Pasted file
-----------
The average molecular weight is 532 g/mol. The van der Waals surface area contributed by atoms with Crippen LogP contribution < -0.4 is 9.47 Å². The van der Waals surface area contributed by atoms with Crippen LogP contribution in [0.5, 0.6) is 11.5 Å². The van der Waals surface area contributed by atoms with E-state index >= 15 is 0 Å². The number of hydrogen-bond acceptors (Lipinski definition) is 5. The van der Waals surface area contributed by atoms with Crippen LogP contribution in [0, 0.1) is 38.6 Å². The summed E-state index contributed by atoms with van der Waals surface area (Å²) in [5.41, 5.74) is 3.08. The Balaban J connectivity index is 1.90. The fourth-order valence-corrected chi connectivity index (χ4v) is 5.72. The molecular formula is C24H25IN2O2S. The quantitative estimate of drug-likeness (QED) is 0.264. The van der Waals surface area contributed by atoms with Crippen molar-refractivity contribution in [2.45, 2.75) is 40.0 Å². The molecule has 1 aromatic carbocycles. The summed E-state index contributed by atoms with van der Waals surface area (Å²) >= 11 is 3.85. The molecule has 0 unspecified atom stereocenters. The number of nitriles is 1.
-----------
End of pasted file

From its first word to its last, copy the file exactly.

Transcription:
The average molecular weight is 532 g/mol. The van der Waals surface area contributed by atoms with Crippen LogP contribution < -0.4 is 9.47 Å². The van der Waals surface area contributed by atoms with Crippen LogP contribution in [0.5, 0.6) is 11.5 Å². The van der Waals surface area contributed by atoms with E-state index >= 15 is 0 Å². The number of hydrogen-bond acceptors (Lipinski definition) is 5. The van der Waals surface area contributed by atoms with Crippen LogP contribution in [0, 0.1) is 38.6 Å². The summed E-state index contributed by atoms with van der Waals surface area (Å²) in [5.41, 5.74) is 3.08. The Balaban J connectivity index is 1.90. The fourth-order valence-corrected chi connectivity index (χ4v) is 5.72. The molecular formula is C24H25IN2O2S. The quantitative estimate of drug-likeness (QED) is 0.264. The van der Waals surface area contributed by atoms with Crippen molar-refractivity contribution in [2.45, 2.75) is 40.0 Å². The molecule has 1 aromatic carbocycles. The summed E-state index contributed by atoms with van der Waals surface area (Å²) >= 11 is 3.85. The molecule has 0 unspecified atom stereocenters. The number of nitriles is 1.